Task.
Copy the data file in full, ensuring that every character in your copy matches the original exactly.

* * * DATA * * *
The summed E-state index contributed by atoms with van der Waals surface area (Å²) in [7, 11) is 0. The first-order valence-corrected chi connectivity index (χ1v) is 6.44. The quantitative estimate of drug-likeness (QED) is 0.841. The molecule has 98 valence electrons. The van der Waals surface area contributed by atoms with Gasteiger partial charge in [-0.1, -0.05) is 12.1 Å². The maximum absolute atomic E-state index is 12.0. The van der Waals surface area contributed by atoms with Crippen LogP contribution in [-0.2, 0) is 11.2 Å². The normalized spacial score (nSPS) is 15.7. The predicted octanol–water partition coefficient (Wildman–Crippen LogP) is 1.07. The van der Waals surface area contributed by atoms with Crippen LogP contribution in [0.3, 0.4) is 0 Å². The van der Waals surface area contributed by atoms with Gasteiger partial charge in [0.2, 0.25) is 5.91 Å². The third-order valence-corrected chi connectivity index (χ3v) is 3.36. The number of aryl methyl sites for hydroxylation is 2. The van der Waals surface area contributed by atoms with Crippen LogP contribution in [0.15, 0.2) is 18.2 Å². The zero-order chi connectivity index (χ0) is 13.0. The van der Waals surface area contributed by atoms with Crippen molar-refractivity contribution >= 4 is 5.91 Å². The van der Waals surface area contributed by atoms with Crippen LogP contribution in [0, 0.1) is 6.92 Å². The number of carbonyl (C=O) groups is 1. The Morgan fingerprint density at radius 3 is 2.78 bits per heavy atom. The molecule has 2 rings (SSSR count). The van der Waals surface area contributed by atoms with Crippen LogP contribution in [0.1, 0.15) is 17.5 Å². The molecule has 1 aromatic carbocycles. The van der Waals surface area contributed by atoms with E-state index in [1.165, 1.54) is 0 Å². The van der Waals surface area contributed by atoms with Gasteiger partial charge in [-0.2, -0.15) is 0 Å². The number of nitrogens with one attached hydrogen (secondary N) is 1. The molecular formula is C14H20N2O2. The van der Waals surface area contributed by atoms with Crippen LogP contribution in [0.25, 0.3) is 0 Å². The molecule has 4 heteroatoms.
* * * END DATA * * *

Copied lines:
The summed E-state index contributed by atoms with van der Waals surface area (Å²) in [7, 11) is 0. The first-order valence-corrected chi connectivity index (χ1v) is 6.44. The quantitative estimate of drug-likeness (QED) is 0.841. The molecule has 98 valence electrons. The van der Waals surface area contributed by atoms with Gasteiger partial charge in [-0.1, -0.05) is 12.1 Å². The maximum absolute atomic E-state index is 12.0. The van der Waals surface area contributed by atoms with Crippen LogP contribution in [-0.2, 0) is 11.2 Å². The normalized spacial score (nSPS) is 15.7. The predicted octanol–water partition coefficient (Wildman–Crippen LogP) is 1.07. The van der Waals surface area contributed by atoms with Crippen LogP contribution in [0.3, 0.4) is 0 Å². The van der Waals surface area contributed by atoms with Gasteiger partial charge in [0.2, 0.25) is 5.91 Å². The third-order valence-corrected chi connectivity index (χ3v) is 3.36. The number of aryl methyl sites for hydroxylation is 2. The van der Waals surface area contributed by atoms with Crippen LogP contribution in [0.15, 0.2) is 18.2 Å². The zero-order chi connectivity index (χ0) is 13.0. The van der Waals surface area contributed by atoms with Crippen molar-refractivity contribution >= 4 is 5.91 Å². The van der Waals surface area contributed by atoms with Crippen LogP contribution in [0, 0.1) is 6.92 Å². The number of carbonyl (C=O) groups is 1. The Morgan fingerprint density at radius 3 is 2.78 bits per heavy atom. The molecule has 2 rings (SSSR count). The van der Waals surface area contributed by atoms with Crippen LogP contribution in [0.1, 0.15) is 17.5 Å². The molecule has 1 aromatic carbocycles. The van der Waals surface area contributed by atoms with E-state index in [1.165, 1.54) is 0 Å². The van der Waals surface area contributed by atoms with Gasteiger partial charge in [-0.2, -0.15) is 0 Å². The number of nitrogens with one attached hydrogen (secondary N) is 1. The molecular formula is C14H20N2O2. The van der Waals surface area contributed by atoms with Crippen LogP contribution in [0.25, 0.3) is 0 Å². The molecule has 4 heteroatoms.